When a 5-year-old girl had swelling in her throat that did not go away, her mother brought her to a local emergency room. The doctors who examined the little girl suspected that she had a cancerous tumor and ordered a biopsy. The results of the biopsy were inconclusive, so doctors referred the family to another hospital. Immediately upon arrival at the second hospital, the doctors there began a month-long course of chemotherapy treatments for the child.
The chemotherapy treatments caused the little girl’s hair to fall out. The treatments also caused her to suffer a severe eating disorder and loss of substantial weight. Her mother kept her out of kindergarten for the month she was receiving chemo treatments. The long-term effects from receiving the chemotherapy treatments are presently unknown.
Some time after the chemotherapy treatments were completed, the mother was advised that her daughter had not had cancer after all — she had an infection and the chemotherapy treatments had been unnecessary.
The potential medical malpractice defendant (the second hospital, where the unnecessary chemotherapy treatments were given) maintains that what it did was not medical malpractice because it was reasonably suspected that the girl had an aggressive form of cancer – lymphoma – and therefore prompt and definitive treatment was appropriate under the circumstances, even before the final results of the biopsy were received.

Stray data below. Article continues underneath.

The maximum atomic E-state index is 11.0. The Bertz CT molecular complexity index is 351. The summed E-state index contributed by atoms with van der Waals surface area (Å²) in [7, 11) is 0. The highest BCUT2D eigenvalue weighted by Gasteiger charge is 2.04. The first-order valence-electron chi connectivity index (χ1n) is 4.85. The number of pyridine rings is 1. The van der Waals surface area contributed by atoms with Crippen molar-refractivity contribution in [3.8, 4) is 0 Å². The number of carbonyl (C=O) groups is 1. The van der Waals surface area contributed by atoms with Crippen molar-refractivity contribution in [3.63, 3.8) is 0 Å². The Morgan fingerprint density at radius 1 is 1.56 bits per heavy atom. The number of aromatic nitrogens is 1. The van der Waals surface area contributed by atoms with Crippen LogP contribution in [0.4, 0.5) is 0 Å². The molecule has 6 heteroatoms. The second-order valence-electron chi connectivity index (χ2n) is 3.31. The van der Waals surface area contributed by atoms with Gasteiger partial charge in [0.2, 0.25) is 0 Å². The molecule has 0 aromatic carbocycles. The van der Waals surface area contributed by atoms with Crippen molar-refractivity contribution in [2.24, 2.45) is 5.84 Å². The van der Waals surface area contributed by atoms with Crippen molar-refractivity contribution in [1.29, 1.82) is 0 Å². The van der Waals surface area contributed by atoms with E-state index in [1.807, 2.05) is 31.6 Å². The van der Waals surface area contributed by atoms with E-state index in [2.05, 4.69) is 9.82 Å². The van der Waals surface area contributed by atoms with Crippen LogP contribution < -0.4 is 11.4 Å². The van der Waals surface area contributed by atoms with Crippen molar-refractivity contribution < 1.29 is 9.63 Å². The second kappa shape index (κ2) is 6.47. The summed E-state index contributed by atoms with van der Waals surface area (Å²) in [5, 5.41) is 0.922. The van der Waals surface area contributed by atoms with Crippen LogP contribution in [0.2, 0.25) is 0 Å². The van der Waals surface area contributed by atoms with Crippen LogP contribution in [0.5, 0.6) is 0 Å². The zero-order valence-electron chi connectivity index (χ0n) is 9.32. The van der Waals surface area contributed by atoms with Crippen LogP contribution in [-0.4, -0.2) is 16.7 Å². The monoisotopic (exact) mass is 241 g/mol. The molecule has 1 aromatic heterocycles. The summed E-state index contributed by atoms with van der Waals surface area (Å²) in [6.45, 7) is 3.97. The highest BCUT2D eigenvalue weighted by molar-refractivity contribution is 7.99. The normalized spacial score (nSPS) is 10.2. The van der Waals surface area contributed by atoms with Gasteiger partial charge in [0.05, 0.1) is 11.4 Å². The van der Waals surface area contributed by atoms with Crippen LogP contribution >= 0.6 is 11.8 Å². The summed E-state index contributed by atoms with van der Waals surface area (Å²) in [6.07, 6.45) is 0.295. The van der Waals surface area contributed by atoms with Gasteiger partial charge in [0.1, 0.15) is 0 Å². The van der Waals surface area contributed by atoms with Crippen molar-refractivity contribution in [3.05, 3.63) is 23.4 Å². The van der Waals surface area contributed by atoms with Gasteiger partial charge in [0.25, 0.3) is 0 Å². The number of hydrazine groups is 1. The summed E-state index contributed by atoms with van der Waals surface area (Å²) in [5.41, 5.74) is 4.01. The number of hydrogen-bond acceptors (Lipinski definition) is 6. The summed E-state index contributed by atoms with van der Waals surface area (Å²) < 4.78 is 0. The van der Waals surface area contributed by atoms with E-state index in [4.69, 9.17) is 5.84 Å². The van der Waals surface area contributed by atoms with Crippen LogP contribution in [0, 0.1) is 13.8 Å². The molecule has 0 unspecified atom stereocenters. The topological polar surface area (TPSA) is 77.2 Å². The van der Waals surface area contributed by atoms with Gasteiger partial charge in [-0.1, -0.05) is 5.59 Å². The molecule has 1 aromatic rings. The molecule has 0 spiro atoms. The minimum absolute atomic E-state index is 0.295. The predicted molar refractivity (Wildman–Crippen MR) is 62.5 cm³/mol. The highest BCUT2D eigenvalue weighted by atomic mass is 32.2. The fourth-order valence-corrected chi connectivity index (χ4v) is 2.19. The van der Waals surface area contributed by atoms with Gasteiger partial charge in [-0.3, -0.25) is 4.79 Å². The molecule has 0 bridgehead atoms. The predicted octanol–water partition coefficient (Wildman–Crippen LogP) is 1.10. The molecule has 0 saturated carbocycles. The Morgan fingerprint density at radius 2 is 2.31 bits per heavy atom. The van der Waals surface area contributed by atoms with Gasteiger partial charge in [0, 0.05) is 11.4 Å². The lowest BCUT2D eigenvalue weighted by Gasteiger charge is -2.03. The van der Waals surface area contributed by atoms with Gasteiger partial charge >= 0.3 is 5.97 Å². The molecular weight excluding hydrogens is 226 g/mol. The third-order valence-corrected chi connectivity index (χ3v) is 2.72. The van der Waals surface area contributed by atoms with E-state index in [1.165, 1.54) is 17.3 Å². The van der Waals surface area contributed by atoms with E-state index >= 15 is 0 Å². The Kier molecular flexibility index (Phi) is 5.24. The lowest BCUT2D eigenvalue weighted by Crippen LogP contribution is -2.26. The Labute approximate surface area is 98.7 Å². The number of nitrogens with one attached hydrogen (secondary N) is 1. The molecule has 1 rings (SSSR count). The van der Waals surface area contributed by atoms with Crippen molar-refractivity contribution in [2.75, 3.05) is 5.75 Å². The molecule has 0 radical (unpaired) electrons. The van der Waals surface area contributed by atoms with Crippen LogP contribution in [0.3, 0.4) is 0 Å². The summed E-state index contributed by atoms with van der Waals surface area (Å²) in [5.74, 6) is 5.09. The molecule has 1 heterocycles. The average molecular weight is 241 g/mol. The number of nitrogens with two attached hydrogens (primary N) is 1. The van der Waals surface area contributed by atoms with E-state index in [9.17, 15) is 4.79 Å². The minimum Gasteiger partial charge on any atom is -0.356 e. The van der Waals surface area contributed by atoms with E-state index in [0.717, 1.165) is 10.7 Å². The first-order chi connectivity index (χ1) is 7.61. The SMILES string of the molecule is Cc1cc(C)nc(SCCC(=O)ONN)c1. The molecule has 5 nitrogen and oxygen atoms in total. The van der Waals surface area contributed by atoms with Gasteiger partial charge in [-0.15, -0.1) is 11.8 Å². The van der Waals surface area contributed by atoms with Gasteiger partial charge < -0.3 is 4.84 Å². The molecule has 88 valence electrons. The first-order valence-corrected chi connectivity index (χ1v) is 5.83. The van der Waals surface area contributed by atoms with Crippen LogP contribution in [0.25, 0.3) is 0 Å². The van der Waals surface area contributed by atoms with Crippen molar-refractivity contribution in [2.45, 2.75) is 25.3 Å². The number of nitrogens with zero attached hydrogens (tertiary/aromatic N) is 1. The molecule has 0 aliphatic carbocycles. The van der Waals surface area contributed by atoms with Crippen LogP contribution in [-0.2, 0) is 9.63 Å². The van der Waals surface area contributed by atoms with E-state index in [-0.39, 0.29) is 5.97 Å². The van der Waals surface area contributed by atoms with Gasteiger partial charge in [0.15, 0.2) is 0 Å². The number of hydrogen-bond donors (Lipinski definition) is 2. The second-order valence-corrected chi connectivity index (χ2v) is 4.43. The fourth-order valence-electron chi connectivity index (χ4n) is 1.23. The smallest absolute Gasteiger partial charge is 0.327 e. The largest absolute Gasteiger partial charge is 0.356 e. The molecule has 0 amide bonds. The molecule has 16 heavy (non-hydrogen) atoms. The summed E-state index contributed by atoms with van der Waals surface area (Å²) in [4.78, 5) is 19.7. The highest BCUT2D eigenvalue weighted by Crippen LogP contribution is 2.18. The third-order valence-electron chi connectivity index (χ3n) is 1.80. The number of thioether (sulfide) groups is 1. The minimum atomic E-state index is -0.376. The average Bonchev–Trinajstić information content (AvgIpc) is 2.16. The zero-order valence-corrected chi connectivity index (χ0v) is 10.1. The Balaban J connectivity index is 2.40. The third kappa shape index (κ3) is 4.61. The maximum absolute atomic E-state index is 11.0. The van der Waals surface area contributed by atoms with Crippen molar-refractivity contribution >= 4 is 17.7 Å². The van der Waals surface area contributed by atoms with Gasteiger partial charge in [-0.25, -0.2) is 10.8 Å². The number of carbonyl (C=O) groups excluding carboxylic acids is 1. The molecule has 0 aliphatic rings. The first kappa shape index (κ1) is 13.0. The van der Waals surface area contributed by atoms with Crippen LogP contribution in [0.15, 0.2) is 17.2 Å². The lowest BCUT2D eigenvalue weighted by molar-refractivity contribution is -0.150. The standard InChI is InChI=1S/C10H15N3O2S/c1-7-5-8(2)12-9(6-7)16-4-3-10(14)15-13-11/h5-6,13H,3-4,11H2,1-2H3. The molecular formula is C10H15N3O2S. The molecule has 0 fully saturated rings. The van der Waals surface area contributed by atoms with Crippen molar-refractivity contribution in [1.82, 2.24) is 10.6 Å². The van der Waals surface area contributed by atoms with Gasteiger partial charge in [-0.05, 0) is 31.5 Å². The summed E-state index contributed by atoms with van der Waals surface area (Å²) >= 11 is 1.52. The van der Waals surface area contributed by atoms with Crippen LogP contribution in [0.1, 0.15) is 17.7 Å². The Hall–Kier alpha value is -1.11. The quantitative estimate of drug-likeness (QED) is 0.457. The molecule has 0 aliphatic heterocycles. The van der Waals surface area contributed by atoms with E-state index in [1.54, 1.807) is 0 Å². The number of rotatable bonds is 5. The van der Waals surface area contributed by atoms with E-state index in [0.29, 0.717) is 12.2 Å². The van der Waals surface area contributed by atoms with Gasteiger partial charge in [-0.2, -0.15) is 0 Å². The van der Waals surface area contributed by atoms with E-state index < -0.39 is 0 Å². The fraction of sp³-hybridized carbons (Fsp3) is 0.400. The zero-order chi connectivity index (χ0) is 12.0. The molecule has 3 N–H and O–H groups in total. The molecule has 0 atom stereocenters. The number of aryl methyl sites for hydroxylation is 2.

The girl’s mother intends to file a medical malpractice lawsuit against the second hospital for the allegedly unnecessary chemotherapy treatments that her daughter endured. The mother said that she was told by doctors that the treatment should be started immediately “to be on the safe side.” After she was told that her daughter had not had cancer, the mother reportedly said: “The doctor at the hospital told us: ‘those treatments were to be on the safe side’…I want to see if those doctors would send their children to chemotherapy treatments to be ‘on the safe side.'”
While the “accidental chemotherapy” in this particular case happened in Israel, the factual pattern – or a similar situation – could very well occur anywhere in the United States. When doctors are faced with potentially life-saving (or life-altering) decisions, doctors are required to use their best judgments in helping patients (and their parents, if the patients are minors) make appropriate medical treatment decisions under the circumstances. That includes fully informing the patients with all facts and opinions that they would or should want to know in making an informed decision on the medical treatments to be initiated (or not initiated) and alternative medical treatments that may be available.
If you or a family member may be the victim of medical malpractice with regard to the medical treatment provided, or not provided, you should promptly contact a local medical malpractice attorney who may be willing to investigate your possible medical malpractice claim for you.
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